US law enforcement authorities are urging Americans to remain calm after a massive spam campaign carrying bomb threats has scared people and caused building evacuations all day across the country. The source of all problems is a spam campaign that got underway today, and which was sent to millions of email inboxes, primarily in the US.
The emails had different subject lines and various text variations, but all carried the same threat. Extortionists threatened to blow up a person’s workplace or building unless the person paid the equivalent of $20,000 in Bitcoin to a specified Bitcoin address.
Read more about the disturbing bomb threat spam campaign on ZDNet.
Cybersecurity tends to focus on dangers that appear on networks or in messages. The attackers may be half a world away, so the threat is the only thing that matters. But what happens when the threat actor is walking through the front door or sitting next to you at an airport coffee shop? Firewall rules and DNSSec can have minimal impact on the thief sliding a company-owned laptop into his backpack and walking out the door.
“If we all took our computers, encased them in concrete, and dropped them into the middle of the Atlantic Ocean, nobody would ever steal our data, but it wouldn’t matter because our data would be on the bottom of the Atlantic Ocean,” says Tim Callan, senior fellow at Sectigo. The challenge, he says, is reconciling physical security with the fact that people need to use their computers and mobile devices for legitimate work.
Read about 7 real-life threats to cybersecurity on DarkReading.
Despite almost half of U.S. consumers (49 percent) believing their security habits make them vulnerable to information fraud or identity theft, 51 percent admit to reusing passwords/PINs across multiple accounts such as email, computer log in, phone passcode, and bank accounts. That is according to Shred-it’s Consumer Fraud Awareness Survey.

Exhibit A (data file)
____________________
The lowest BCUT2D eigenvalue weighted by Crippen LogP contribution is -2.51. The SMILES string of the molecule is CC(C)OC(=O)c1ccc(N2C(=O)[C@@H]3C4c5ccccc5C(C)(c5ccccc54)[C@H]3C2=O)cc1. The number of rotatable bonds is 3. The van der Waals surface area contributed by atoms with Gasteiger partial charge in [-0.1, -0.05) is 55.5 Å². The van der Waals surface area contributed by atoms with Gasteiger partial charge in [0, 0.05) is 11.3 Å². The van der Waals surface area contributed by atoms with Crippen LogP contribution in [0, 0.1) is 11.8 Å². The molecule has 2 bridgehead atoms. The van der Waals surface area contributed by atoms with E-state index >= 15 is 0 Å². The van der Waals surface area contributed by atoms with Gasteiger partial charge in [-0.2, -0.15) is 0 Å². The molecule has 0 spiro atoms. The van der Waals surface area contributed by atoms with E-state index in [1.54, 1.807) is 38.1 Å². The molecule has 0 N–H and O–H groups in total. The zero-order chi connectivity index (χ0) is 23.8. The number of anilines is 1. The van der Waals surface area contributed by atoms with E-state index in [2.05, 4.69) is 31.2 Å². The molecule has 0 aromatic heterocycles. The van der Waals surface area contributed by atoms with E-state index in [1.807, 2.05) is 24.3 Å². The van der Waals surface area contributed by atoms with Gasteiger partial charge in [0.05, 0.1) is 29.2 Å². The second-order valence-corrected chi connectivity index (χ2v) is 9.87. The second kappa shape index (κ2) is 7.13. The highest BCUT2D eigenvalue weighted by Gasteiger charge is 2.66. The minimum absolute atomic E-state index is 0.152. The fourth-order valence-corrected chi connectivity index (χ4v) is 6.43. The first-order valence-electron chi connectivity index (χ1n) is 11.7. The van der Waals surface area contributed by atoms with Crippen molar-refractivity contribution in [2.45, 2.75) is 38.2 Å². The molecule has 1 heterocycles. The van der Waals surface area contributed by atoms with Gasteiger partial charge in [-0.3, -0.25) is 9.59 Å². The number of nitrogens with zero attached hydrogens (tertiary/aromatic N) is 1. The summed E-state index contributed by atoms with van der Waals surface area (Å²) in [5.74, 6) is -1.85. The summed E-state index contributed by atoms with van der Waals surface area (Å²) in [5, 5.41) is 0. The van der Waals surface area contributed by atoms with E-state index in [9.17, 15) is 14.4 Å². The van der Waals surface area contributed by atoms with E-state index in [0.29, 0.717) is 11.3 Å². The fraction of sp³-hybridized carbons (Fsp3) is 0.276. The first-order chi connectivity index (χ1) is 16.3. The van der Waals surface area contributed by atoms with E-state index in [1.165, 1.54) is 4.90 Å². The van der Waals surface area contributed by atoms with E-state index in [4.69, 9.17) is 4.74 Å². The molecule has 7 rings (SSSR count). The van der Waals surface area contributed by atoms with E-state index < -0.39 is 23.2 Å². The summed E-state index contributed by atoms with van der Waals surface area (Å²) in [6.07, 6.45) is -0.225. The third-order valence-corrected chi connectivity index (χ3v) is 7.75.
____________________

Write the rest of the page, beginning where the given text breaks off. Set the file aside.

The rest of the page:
Consumers are not only putting their digital security at risk, but their habits toward physical information security also make them vulnerable to fraud or identity theft. While nearly two in 10 consumers (17 percent) are concerned that they could fall victim to a physical security breach, nearly three in 10 consumers (27 percent) admit they do not shred paper or physical documents containing sensitive information before throwing them away.
Kaspersky Lab has warned that the cyberattackers of the future may be able to exploit memory implants to steal, spy on, alter or control human memories. And while the most radical threats are several decades away, the essential technology already exists in the form of deep brain stimulation devices. Scientists are learning how memories are created in the brain and can be targeted, restored and enhanced using such implantable devices.
However, vulnerabilities exist in the connected software and hardware and these need to be addressed to be ready for the threats that lie ahead, according to a new report by researchers from Kaspersky Lab and the University of Oxford Functional Neurosurgery Group.
Cyber-security researchers have identified a total of at least 57 different ways in which cyber-attacks can have a negative impact on individuals, businesses and even nations, ranging from threats to life, causing depression, regulatory fines or disrupting daily activities.
The researchers, from Kent’s School of Computing and the Department of Computer Science at the University of Oxford, set out to define and codify the different ways in which the various cyber-incidents being witnessed today can have negative outcomes. They also considered how these outcomes, or harms, can spread as time passes. The hope is that this will help to improve the understanding of the multiple harms which cyber-attacks can have, for the public, government, and other academic disciplines.